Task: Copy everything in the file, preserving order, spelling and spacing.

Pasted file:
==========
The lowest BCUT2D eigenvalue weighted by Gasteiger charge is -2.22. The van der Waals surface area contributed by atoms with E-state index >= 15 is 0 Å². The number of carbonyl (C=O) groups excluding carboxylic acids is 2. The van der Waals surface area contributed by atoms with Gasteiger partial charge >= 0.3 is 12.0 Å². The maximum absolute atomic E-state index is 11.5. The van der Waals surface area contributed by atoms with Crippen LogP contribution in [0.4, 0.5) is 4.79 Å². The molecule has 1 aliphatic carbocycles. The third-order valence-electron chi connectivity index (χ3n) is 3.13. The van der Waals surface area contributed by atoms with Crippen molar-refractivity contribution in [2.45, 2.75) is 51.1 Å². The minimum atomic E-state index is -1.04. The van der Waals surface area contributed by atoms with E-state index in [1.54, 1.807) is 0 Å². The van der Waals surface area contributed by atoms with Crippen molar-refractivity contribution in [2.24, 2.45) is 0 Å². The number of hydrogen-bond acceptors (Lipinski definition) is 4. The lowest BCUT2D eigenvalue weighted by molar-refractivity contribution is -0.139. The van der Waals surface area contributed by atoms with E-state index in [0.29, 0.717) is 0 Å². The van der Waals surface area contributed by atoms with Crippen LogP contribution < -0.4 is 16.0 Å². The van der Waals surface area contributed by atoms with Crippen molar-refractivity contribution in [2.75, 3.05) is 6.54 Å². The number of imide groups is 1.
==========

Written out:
The lowest BCUT2D eigenvalue weighted by Gasteiger charge is -2.22. The van der Waals surface area contributed by atoms with E-state index >= 15 is 0 Å². The number of carbonyl (C=O) groups excluding carboxylic acids is 2. The van der Waals surface area contributed by atoms with Gasteiger partial charge >= 0.3 is 12.0 Å². The maximum absolute atomic E-state index is 11.5. The van der Waals surface area contributed by atoms with Crippen LogP contribution in [0.4, 0.5) is 4.79 Å². The molecule has 1 aliphatic carbocycles. The third-order valence-electron chi connectivity index (χ3n) is 3.13. The van der Waals surface area contributed by atoms with Crippen molar-refractivity contribution in [2.45, 2.75) is 51.1 Å². The minimum atomic E-state index is -1.04. The van der Waals surface area contributed by atoms with E-state index in [1.54, 1.807) is 0 Å². The van der Waals surface area contributed by atoms with Crippen molar-refractivity contribution in [2.24, 2.45) is 0 Å². The number of hydrogen-bond acceptors (Lipinski definition) is 4. The lowest BCUT2D eigenvalue weighted by molar-refractivity contribution is -0.139. The van der Waals surface area contributed by atoms with E-state index in [0.29, 0.717) is 0 Å². The van der Waals surface area contributed by atoms with Crippen LogP contribution < -0.4 is 16.0 Å². The van der Waals surface area contributed by atoms with Crippen molar-refractivity contribution in [2.75, 3.05) is 6.54 Å². The number of imide groups is 1.